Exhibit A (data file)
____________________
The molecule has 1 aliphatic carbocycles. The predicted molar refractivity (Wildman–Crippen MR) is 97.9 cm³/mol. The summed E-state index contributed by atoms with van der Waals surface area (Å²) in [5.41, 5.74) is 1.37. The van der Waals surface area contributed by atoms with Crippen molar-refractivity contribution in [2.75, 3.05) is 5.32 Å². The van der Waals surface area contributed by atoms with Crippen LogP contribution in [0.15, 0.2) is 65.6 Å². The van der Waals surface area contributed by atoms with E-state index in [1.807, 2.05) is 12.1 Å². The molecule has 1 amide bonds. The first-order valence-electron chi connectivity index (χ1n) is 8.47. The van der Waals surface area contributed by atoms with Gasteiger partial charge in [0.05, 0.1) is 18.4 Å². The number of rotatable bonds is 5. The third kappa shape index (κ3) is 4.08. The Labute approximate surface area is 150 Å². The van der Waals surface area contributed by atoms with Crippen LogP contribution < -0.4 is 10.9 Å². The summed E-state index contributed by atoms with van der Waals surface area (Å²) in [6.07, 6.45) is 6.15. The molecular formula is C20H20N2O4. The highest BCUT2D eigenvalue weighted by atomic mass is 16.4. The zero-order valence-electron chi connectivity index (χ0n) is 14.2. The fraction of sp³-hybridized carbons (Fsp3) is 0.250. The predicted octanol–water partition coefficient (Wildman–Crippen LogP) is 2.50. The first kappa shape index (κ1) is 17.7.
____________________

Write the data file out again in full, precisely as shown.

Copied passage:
The molecule has 1 aliphatic carbocycles. The predicted molar refractivity (Wildman–Crippen MR) is 97.9 cm³/mol. The summed E-state index contributed by atoms with van der Waals surface area (Å²) in [5.41, 5.74) is 1.37. The van der Waals surface area contributed by atoms with Crippen molar-refractivity contribution in [2.75, 3.05) is 5.32 Å². The van der Waals surface area contributed by atoms with Crippen LogP contribution in [0.15, 0.2) is 65.6 Å². The van der Waals surface area contributed by atoms with E-state index in [1.807, 2.05) is 12.1 Å². The molecule has 1 amide bonds. The first-order valence-electron chi connectivity index (χ1n) is 8.47. The van der Waals surface area contributed by atoms with Gasteiger partial charge in [0.05, 0.1) is 18.4 Å². The number of rotatable bonds is 5. The third kappa shape index (κ3) is 4.08. The Labute approximate surface area is 150 Å². The van der Waals surface area contributed by atoms with Crippen LogP contribution < -0.4 is 10.9 Å². The summed E-state index contributed by atoms with van der Waals surface area (Å²) in [6.07, 6.45) is 6.15. The molecular formula is C20H20N2O4. The highest BCUT2D eigenvalue weighted by atomic mass is 16.4. The zero-order valence-electron chi connectivity index (χ0n) is 14.2. The fraction of sp³-hybridized carbons (Fsp3) is 0.250. The predicted octanol–water partition coefficient (Wildman–Crippen LogP) is 2.50. The first kappa shape index (κ1) is 17.7.